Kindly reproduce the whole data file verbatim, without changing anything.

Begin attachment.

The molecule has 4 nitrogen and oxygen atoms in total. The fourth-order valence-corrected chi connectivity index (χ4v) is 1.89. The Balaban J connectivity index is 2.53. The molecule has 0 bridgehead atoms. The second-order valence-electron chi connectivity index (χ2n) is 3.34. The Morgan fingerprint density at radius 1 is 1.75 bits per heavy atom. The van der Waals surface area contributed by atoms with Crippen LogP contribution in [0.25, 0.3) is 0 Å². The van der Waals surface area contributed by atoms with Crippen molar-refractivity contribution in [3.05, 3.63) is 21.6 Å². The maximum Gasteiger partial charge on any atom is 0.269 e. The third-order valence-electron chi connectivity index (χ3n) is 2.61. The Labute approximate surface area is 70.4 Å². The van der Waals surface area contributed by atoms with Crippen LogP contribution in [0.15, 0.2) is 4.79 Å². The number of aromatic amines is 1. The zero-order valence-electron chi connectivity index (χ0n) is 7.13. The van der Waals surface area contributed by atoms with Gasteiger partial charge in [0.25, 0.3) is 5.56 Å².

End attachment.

The molecule has 4 nitrogen and oxygen atoms in total. The fourth-order valence-corrected chi connectivity index (χ4v) is 1.89. The Balaban J connectivity index is 2.53. The molecule has 0 bridgehead atoms. The second-order valence-electron chi connectivity index (χ2n) is 3.34. The Morgan fingerprint density at radius 1 is 1.75 bits per heavy atom. The van der Waals surface area contributed by atoms with Crippen LogP contribution in [0.25, 0.3) is 0 Å². The van der Waals surface area contributed by atoms with Crippen molar-refractivity contribution in [3.05, 3.63) is 21.6 Å². The maximum Gasteiger partial charge on any atom is 0.269 e. The third-order valence-electron chi connectivity index (χ3n) is 2.61. The Labute approximate surface area is 70.4 Å². The van der Waals surface area contributed by atoms with Crippen LogP contribution in [0.15, 0.2) is 4.79 Å². The number of aromatic amines is 1. The zero-order valence-electron chi connectivity index (χ0n) is 7.13. The van der Waals surface area contributed by atoms with Gasteiger partial charge in [0.25, 0.3) is 5.56 Å².